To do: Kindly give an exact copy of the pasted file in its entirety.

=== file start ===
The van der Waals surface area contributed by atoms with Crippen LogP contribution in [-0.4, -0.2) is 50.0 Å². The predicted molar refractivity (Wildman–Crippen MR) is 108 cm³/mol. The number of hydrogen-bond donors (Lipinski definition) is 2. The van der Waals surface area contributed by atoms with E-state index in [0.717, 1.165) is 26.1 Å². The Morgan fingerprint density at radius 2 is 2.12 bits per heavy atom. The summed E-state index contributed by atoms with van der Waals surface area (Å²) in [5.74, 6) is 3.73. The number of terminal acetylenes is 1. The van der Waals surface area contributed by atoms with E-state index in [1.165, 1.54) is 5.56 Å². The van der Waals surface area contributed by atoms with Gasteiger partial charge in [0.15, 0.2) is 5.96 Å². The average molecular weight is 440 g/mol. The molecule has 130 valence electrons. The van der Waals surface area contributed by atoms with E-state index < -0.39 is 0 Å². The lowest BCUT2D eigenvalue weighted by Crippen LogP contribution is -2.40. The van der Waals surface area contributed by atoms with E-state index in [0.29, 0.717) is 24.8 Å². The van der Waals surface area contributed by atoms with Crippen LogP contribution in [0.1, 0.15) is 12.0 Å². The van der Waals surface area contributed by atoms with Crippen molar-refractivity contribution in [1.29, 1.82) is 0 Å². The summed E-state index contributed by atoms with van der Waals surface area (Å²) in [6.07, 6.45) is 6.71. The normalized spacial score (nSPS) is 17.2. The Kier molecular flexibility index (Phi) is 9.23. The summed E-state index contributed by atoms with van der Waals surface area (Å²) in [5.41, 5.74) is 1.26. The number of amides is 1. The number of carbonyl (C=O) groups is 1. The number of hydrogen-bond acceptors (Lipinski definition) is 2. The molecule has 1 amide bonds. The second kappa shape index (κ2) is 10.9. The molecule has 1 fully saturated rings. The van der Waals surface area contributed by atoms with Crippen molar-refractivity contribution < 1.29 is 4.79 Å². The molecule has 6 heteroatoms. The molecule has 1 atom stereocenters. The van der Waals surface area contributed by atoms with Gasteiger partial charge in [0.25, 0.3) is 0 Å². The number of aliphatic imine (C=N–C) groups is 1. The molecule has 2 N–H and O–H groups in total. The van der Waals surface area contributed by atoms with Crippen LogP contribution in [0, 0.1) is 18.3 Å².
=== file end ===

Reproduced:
The van der Waals surface area contributed by atoms with Crippen LogP contribution in [-0.4, -0.2) is 50.0 Å². The predicted molar refractivity (Wildman–Crippen MR) is 108 cm³/mol. The number of hydrogen-bond donors (Lipinski definition) is 2. The van der Waals surface area contributed by atoms with E-state index in [0.717, 1.165) is 26.1 Å². The Morgan fingerprint density at radius 2 is 2.12 bits per heavy atom. The summed E-state index contributed by atoms with van der Waals surface area (Å²) in [5.74, 6) is 3.73. The number of terminal acetylenes is 1. The van der Waals surface area contributed by atoms with E-state index in [1.165, 1.54) is 5.56 Å². The van der Waals surface area contributed by atoms with Gasteiger partial charge in [0.15, 0.2) is 5.96 Å². The average molecular weight is 440 g/mol. The molecule has 130 valence electrons. The van der Waals surface area contributed by atoms with E-state index < -0.39 is 0 Å². The lowest BCUT2D eigenvalue weighted by Crippen LogP contribution is -2.40. The van der Waals surface area contributed by atoms with E-state index in [0.29, 0.717) is 24.8 Å². The van der Waals surface area contributed by atoms with Crippen LogP contribution in [0.1, 0.15) is 12.0 Å². The van der Waals surface area contributed by atoms with Crippen molar-refractivity contribution in [1.29, 1.82) is 0 Å². The summed E-state index contributed by atoms with van der Waals surface area (Å²) in [6.07, 6.45) is 6.71. The normalized spacial score (nSPS) is 17.2. The Kier molecular flexibility index (Phi) is 9.23. The summed E-state index contributed by atoms with van der Waals surface area (Å²) in [5.41, 5.74) is 1.26. The number of amides is 1. The number of carbonyl (C=O) groups is 1. The number of hydrogen-bond acceptors (Lipinski definition) is 2. The molecule has 1 amide bonds. The second kappa shape index (κ2) is 10.9. The molecule has 1 fully saturated rings. The van der Waals surface area contributed by atoms with Crippen molar-refractivity contribution < 1.29 is 4.79 Å². The molecule has 6 heteroatoms. The molecule has 1 atom stereocenters. The van der Waals surface area contributed by atoms with Gasteiger partial charge in [0.25, 0.3) is 0 Å². The number of aliphatic imine (C=N–C) groups is 1. The molecule has 2 N–H and O–H groups in total. The van der Waals surface area contributed by atoms with Crippen LogP contribution in [0, 0.1) is 18.3 Å².